April 14, 2024
Close this search box.
Close this search box.
April 14, 2024
Close this search box.

Linking Northern and Central NJ, Bronx, Manhattan, Westchester and CT

Why We Keep the Hadassim Higher Than the Aravot

The Rama (Orach Chaim 651:1) famously teaches that we should keep the hadassim above the aravot, but does not offer a reason for this practice. The Mishna Berura (651:12) quotes the Levush that the reason is based on Kabbalah, but does not elaborate further.

The Vilna Gaon (Bi’ur HaGra to Orach Chaim 651:1) explains that this practice stems from the well-known midrash that compares hadassim to the eyes and the aravot to the mouth. On a simple level, we can explain the Gra to mean that since our eyes are above our mouth, we should keep the hadasim above the aravot.

Ayin Before the Peh

We suggest that the lesson stems from a terrible failure that caused the destruction of the Beit Hamikdash.

The Gemara (Sanhedrin 104b) states thatRava says that Rabbi Yoḥanan says: For what reason did the prophet precede the verse beginning with the letter “peh” to the verse beginning with the letter “ayin” in several chapters of Lamentations? Since “peh” means “mouth” and “ayin” means “eye,” it is for the spies who said with their mouths (befihem) what they did not see with their eyes (be’eineihem) (from the William Davidson translation of the Talmud).

By placing the hadasim above the aravot, we are reinforcing the message that we must thoroughly investigate a situation before we speak. Our eyes must take priority over our mouths.

A Tragic Modern-Day Example

The following is a tragic modern-day example where we placed our mouths before our eyes (as presented at https://www.shemayisrael.com/parsha/parkoff/archives/kedoshim74.htm).

Rav Shalom Schwadron (Sha’al Avicha I, page 245) relates a pertinent incident that occurred in Yerushalayim during World War I. The Yerushalmis were suffering terrible poverty and starvation. At that time, there lived in Yerushalayim, a very respectable individual who earned his living as a mohel. In the bookcase — in his living room — lay a French gold coin, which was so valuable, it could sustain a whole family for a year.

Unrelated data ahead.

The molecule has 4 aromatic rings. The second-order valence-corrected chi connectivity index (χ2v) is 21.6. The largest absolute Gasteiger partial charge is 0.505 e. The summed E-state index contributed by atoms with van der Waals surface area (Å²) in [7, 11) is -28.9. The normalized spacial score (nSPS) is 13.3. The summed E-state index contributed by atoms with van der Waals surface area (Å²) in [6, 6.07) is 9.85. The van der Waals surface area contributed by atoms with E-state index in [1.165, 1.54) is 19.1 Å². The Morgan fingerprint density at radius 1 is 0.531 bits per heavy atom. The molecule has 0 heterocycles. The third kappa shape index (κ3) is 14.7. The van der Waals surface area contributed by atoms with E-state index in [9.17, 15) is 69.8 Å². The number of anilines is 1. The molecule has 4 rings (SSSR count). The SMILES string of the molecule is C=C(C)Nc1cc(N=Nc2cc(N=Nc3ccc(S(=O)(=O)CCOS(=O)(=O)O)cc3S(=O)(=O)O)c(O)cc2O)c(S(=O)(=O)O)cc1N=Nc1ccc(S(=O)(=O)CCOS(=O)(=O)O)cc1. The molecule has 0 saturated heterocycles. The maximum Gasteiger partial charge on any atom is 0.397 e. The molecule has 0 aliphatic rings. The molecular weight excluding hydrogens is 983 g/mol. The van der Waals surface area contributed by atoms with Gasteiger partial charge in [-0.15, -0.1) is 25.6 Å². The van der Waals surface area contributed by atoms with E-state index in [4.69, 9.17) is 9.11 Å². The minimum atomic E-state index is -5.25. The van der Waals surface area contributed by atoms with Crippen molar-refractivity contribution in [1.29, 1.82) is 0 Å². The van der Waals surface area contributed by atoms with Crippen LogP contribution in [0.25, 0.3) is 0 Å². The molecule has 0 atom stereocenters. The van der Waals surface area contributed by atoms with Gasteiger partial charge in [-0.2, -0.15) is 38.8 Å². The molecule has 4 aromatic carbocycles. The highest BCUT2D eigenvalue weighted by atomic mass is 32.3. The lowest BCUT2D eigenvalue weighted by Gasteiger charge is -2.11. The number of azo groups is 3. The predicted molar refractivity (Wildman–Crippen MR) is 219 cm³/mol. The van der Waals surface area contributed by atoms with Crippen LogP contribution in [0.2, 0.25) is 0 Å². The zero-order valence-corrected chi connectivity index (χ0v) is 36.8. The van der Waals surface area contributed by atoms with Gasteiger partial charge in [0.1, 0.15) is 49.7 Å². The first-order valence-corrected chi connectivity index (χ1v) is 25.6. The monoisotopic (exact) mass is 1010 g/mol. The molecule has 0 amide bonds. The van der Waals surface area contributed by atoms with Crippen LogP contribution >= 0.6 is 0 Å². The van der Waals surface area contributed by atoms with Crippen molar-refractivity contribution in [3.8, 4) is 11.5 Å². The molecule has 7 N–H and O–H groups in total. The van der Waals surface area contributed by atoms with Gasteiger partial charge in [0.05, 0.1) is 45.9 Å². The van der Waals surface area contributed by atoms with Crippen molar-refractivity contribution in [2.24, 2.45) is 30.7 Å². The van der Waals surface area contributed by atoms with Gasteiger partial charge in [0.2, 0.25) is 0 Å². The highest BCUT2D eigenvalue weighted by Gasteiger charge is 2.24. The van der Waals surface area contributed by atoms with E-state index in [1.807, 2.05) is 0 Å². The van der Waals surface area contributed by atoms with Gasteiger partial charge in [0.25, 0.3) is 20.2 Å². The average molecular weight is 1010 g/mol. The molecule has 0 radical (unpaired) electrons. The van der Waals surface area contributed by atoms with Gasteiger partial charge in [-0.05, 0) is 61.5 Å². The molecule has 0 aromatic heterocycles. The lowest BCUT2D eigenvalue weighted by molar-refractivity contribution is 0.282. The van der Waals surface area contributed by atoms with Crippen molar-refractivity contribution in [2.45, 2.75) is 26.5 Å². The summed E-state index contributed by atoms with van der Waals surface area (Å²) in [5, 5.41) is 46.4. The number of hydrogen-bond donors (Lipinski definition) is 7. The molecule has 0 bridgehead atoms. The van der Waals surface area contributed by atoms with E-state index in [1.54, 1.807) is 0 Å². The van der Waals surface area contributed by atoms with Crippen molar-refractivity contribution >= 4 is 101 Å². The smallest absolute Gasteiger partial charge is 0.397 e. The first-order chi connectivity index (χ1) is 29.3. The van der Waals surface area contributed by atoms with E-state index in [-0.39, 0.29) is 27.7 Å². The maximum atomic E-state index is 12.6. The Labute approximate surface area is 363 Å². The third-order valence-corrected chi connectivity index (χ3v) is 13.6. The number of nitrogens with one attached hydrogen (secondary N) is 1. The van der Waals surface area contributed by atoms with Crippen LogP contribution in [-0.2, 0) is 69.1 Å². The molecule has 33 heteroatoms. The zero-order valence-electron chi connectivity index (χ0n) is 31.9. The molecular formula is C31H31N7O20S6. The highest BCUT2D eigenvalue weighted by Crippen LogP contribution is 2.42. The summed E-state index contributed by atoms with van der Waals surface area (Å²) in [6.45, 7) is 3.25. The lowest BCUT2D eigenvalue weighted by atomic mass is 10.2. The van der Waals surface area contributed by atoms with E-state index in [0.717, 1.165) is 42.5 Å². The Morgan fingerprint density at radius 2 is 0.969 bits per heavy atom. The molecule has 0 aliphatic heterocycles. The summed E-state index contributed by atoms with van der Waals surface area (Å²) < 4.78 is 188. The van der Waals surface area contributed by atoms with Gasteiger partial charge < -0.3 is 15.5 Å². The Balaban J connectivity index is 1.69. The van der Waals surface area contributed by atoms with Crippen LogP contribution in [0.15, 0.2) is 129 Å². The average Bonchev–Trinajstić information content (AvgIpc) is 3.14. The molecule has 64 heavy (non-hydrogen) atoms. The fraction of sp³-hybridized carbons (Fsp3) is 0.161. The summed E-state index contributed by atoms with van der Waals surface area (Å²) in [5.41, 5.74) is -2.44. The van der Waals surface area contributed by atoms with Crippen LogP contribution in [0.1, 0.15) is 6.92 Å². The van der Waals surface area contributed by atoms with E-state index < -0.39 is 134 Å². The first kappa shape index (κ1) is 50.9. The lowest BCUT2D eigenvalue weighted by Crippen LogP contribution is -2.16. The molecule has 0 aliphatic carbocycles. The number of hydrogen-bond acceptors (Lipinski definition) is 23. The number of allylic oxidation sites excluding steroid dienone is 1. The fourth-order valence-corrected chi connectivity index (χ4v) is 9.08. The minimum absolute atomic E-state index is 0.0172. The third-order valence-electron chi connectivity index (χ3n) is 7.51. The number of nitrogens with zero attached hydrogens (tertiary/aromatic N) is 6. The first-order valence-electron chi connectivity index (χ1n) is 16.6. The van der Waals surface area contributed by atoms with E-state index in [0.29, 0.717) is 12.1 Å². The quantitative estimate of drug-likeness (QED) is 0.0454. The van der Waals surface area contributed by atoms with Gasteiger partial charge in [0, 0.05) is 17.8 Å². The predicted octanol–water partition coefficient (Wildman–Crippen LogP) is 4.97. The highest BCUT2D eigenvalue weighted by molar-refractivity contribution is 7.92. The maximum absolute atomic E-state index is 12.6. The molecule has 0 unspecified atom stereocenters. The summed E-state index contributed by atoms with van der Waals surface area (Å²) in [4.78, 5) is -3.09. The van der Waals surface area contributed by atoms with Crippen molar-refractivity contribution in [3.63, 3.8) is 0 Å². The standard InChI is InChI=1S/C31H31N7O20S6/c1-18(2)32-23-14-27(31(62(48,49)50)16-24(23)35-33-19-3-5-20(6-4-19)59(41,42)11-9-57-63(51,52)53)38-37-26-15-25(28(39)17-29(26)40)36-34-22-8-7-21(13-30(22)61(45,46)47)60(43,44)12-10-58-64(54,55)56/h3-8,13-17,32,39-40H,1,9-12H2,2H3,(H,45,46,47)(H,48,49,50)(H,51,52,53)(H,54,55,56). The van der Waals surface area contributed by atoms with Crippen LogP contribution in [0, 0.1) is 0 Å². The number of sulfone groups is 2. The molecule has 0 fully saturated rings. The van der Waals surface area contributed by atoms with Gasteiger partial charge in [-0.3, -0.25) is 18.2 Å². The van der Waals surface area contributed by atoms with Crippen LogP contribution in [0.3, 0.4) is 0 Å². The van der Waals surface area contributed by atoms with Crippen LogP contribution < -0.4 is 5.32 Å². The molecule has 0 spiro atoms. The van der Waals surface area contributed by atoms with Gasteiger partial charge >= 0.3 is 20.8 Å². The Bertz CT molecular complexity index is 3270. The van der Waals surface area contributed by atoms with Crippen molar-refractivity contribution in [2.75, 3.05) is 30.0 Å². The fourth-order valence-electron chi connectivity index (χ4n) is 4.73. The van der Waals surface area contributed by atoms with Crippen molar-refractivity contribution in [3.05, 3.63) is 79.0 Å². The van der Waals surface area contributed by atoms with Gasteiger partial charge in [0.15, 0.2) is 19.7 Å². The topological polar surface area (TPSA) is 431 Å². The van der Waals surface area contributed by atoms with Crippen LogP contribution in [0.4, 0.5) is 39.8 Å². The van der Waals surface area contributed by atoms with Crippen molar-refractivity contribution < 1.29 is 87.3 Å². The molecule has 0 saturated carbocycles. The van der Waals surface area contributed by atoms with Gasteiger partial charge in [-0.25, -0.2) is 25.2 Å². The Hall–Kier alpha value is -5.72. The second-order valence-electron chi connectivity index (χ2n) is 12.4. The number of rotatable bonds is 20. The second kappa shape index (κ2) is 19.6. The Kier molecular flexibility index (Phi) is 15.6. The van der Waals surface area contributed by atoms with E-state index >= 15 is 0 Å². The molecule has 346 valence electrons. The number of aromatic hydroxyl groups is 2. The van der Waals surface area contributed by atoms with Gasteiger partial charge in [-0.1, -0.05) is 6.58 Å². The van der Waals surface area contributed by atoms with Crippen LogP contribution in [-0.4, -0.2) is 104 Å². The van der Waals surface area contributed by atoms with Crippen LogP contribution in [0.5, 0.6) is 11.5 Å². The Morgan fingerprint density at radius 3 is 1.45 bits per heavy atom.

One day, this mohel’s little boy spotted the shiny coin. He took it and ran to the corner grocery to buy some candy. When his father returned home and saw the coin missing, he immediately investigated to find the culprit. When he discovered that his son had bought some candy with it, it was quite obvious to him that he most certainly had not received candy the whole worth of the coin. And since the storekeeper had not given him change, he immediately suspected him of pocketing the coin and making off with an enormous profit.

The boy’s mother ran to the store and started screaming at the store owner accusing him of stealing the coin. The storekeeper stood there in shock and protested, “I don’t know what you want from me. He didn’t give me any gold coin. He gave me a copper penny!”

The woman, however, was adamant. Just to make sure she went and interrogated the child from exactly where he had taken the coin, and to whom he had given it. There was no doubt that the coin in question was the French gold coin for which the child had received a few measly bits of candy. She continued screaming at the storekeeper. A large crowd gathered to see what the commotion was about and everyone took the side of the woman.

After swallowing embarrassment from all sides, the store owner agreed to go to a din Torah. After hearing both sides of the story, the dayanim decided that the store owner would have to swear. Even though the storeowner was ready to swear, the father of the child said he didn’t want to cause a fellow Jew to swear falsely and so he backed down and withdrew his claim from beit din. Nevertheless, the store owner left beit din in humiliation. From that moment, his mazal turned for the worse and he suffered a life of Gehinnom. He was accused of being a thief and most of his customers stopped buying from him.